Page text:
With Shapiro-Wilk and Pearson’s rho in statistics, how was it developed? Like constantly? How do we determine the right formulas for a certain statistics, certain calculus, etc?

In: 1

Math is developed in roughly two different ways:

1. Math is useful because it helps us solve real-world problems. Sometimes math is developed because someone has an interesting problem they don’t know the answer to – they can express the problem using math but they don’t know how to solve for the right answer. That often leads to new areas of discovery.

2. Other times, mathematicians ask questions about the math we already have, like “how could we generalize X to all real numbers, or negative numbers?” – that often leads to interesting problems and solutions that don’t have real-world applications right away. But sometimes the real-world applications come later (and sometimes they don’t.)

In both cases, mathematicians write proofs that their new techniques work. Other mathematicians adopt these techniques and ideas if they believe the proof and if it works in practice.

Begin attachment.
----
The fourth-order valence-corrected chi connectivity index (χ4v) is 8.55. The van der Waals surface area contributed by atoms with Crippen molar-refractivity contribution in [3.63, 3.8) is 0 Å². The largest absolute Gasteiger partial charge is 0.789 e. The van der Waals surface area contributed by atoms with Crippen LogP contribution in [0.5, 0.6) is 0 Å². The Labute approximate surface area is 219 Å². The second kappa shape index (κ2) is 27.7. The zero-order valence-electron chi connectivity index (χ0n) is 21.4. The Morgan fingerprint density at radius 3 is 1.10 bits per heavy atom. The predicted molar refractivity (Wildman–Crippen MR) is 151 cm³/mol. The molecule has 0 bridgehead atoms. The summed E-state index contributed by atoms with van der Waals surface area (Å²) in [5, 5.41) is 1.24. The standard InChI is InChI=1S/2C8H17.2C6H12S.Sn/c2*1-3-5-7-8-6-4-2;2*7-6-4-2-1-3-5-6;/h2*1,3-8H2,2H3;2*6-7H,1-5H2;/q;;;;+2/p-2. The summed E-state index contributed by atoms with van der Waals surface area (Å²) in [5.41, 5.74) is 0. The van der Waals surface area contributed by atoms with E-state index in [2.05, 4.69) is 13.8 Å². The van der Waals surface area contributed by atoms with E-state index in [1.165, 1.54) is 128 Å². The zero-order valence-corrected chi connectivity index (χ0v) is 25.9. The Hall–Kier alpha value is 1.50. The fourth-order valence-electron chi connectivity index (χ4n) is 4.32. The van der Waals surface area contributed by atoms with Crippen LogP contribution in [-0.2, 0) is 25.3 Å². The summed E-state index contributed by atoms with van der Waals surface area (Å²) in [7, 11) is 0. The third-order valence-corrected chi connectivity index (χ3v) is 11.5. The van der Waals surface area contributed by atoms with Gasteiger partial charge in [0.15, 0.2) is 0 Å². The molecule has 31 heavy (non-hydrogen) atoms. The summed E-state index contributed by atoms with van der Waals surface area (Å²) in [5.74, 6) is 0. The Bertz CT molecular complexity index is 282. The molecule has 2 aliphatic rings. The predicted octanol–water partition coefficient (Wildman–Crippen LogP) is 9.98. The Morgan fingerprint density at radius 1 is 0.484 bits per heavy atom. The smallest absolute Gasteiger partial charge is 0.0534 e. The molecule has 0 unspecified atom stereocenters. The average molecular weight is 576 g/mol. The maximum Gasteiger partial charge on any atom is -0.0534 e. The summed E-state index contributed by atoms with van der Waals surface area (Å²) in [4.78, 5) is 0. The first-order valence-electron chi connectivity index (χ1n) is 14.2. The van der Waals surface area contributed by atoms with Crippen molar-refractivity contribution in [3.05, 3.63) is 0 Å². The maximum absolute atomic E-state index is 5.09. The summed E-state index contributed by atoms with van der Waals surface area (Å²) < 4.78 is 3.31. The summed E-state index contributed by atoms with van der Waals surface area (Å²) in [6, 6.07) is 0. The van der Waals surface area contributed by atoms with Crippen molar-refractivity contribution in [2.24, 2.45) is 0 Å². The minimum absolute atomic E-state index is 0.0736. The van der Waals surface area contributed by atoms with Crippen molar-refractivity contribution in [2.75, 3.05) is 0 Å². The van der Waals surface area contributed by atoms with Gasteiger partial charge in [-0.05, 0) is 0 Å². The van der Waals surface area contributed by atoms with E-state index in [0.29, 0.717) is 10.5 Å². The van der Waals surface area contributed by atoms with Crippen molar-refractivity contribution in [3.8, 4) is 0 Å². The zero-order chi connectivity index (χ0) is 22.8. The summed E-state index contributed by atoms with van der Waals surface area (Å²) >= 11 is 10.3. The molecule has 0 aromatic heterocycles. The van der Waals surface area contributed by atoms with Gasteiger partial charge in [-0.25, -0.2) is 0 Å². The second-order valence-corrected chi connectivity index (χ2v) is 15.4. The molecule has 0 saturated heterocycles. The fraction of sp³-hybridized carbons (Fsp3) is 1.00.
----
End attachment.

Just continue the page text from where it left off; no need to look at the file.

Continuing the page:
Sometimes ideas are flawed; if it turns out a new technique doesn’t always give the right answer, other mathematicians will point out the flaws and fix it.

Ideas mostly spread through mathematicians publishing papers and giving talks at math conferences. There are enough mathematicians in the world that new discoveries are pretty “constant”, but any given mathematician probably only writes one or two papers a year.

Math builds upon itself. First there was basic addition. Then multiplication and division. Zero was developed at some point. Algebra came along and allowed for a whole bunch of new types of math. From there we got calculus, which also opened up whole new doors. At this point, new math was often developed/discovered to be able to explain new, more complicated things, like big discoveries in the field of theoretical physics. Math continues to this day to build on all the math that came before it.